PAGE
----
So when you ask about officers, I can tell you that we’re working to change our model up and our messaging. What we’re looking at with officers right now are more community policing aspects such as in Yakima. There are a couple of drug recognition experts, officers that receive extra training. So the officer, Officer LaMay, told us a story about how this was being implemented and he was called to a crash because he was a drug recognition expert and the woman that had caused the crash, he took her through the DRE [Drug Recognition Expert] process and determined that she was impaired by methamphetamine. He completed the arrest here. After he had her in his car, he had a conversation with her and it went like this.

How long have you been using methamphetamine? And she told him, you know, the last few years it’s been really bad. I’m addicted. I don’t want to be addicted. And she said, and I’m pregnant and I’m very worried about my baby. And he said, so tell me about your mental health. She says, I’m incredibly depressed and that’s why I use methamphetamine. It’s the only thing that gets me through the day. And he said, have you ever thought about suicide? She said all the time. So instead of, you know, booking and releasing her, which is a typical DUI experience, he took her to the hospital. He called his community health partners in to help. And before they released her that they had a safety plan in place for her, they had treatment connections signed up, ready for her to go to. And that’s the kind of policing that can really make a difference.

Seattle Bike Blog: Going back to Target Zero, as we proceed into the third decade of that goal…and you talked about how it came from Norway and the emphasis in Norway on engineering is very heavy. And you have engineers like Dongho Chang in Seattle on your active transportation commission. And so I’m wondering if that needs to be more of an emphasis of the commission, what you see as needing to be done in the engineering area.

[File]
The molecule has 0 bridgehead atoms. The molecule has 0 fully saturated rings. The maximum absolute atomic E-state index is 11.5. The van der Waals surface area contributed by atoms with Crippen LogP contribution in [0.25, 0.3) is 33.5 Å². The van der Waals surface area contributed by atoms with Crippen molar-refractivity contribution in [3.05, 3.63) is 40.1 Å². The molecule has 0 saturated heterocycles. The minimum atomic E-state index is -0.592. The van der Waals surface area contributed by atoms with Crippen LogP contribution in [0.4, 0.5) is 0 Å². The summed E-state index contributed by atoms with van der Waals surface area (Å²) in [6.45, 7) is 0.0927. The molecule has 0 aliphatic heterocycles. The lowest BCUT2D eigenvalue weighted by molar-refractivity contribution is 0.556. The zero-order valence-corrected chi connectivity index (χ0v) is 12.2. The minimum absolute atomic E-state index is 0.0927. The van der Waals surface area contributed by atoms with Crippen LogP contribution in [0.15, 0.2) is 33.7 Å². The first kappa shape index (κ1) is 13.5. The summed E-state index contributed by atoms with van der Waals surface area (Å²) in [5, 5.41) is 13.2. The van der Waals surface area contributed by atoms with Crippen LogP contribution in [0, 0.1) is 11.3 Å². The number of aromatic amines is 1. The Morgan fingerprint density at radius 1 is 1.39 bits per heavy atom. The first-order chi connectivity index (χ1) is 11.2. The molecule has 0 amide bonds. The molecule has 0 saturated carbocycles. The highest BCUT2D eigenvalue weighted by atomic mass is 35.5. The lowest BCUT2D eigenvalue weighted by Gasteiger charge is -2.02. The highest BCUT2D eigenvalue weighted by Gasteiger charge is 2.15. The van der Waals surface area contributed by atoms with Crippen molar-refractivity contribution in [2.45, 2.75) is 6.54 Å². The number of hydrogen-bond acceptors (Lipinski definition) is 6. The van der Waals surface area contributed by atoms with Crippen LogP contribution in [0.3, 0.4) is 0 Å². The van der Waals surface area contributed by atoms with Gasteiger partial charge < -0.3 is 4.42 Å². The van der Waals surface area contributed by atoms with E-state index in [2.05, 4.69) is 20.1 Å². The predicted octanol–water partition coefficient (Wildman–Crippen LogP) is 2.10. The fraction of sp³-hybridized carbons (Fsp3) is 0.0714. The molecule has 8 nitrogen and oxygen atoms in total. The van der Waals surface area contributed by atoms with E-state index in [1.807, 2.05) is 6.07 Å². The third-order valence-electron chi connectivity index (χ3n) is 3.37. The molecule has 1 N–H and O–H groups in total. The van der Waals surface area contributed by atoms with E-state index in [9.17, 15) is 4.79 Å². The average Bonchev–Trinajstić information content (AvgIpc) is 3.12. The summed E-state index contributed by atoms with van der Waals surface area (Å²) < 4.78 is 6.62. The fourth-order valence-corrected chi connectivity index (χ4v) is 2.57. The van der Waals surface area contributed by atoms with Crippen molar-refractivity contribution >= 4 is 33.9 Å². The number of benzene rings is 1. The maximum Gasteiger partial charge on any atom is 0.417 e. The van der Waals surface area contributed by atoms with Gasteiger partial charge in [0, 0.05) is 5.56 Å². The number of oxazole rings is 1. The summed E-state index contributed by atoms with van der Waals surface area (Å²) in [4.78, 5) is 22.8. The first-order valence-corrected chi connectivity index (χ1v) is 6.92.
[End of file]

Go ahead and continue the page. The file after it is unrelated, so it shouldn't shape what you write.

Director Baldwin: Absolutely. Engineering is the best tool at hand. Engineering is the best way to keep walkers and rollers safe. They need to be separate from traffic. We can’t enforce our way out of problems that we’re having, and engineering is the big solution. Engineering in Washington, you know, that you listen to Roger Millar talk in his state of the transportation address, you know, he’s absolutely right. We focus on congestion, we focus on projects, on building more roadway. And safety is our biggest issue. Safety is where we’re losing the most money…when we lose a life that’s expensive, not just tragic, but expensive. You know, DOT has really embraced the safe systems approach. All of us, however…as aligned as we can get our philosophies to be, our funding is tied. So, for example, we can’t fund anything engineering wise. We have done projects where we work with engineers in counties and cities when they’re doing a new road safety project. High Friction Surface in Thurston County was one example where we developed an educational campaign around why this was being done. It’s a new kind of way to think about combining our skills with engineering skills.

This current Target Zero plan from 2019 has a chapter on the safe systems approach, which is more what they do in Norway or what they’ve embraced in Australia, you know, looking at it through that lens. And I think that as we right now are starting to write our next target zero plan, that that’ll be more in the forefront. But you still need people, in order for that system to work, to follow the rules.

So there’s still a behavioral piece, even when you switch it around to focus more on the engineering aspects, and that’s what our funding will allow us to do.

Seattle Bike Blog: You mentioned Roger Millar talking about how it’s almost $15 billion dollars a year in safety impacts, which is multiple times even the entire budget of WSDOT. Do you think that that the that the Safety Commission should have a bigger role in terms of choosing what what projects go into, say, the yearly budget or the transportation package that’s being discussed this year?